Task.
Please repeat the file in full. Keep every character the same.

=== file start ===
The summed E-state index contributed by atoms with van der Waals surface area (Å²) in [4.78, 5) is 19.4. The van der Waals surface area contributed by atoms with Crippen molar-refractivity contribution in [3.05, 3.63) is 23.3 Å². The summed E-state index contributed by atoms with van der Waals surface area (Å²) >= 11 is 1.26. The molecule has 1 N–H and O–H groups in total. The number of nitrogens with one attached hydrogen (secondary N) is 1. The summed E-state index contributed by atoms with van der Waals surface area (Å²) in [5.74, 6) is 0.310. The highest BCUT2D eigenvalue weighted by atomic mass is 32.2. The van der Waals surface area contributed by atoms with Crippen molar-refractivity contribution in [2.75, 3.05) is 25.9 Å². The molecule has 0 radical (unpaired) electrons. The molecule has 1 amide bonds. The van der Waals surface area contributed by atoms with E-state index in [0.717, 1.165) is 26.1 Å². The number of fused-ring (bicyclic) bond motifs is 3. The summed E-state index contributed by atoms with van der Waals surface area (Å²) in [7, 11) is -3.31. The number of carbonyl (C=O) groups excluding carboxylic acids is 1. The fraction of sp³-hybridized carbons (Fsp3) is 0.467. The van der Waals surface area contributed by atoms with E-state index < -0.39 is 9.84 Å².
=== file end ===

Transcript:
The summed E-state index contributed by atoms with van der Waals surface area (Å²) in [4.78, 5) is 19.4. The van der Waals surface area contributed by atoms with Crippen molar-refractivity contribution in [3.05, 3.63) is 23.3 Å². The summed E-state index contributed by atoms with van der Waals surface area (Å²) >= 11 is 1.26. The molecule has 1 N–H and O–H groups in total. The number of nitrogens with one attached hydrogen (secondary N) is 1. The summed E-state index contributed by atoms with van der Waals surface area (Å²) in [5.74, 6) is 0.310. The highest BCUT2D eigenvalue weighted by atomic mass is 32.2. The van der Waals surface area contributed by atoms with Crippen molar-refractivity contribution in [2.75, 3.05) is 25.9 Å². The molecule has 0 radical (unpaired) electrons. The molecule has 1 amide bonds. The van der Waals surface area contributed by atoms with E-state index in [0.717, 1.165) is 26.1 Å². The number of fused-ring (bicyclic) bond motifs is 3. The summed E-state index contributed by atoms with van der Waals surface area (Å²) in [7, 11) is -3.31. The number of carbonyl (C=O) groups excluding carboxylic acids is 1. The fraction of sp³-hybridized carbons (Fsp3) is 0.467. The van der Waals surface area contributed by atoms with E-state index < -0.39 is 9.84 Å².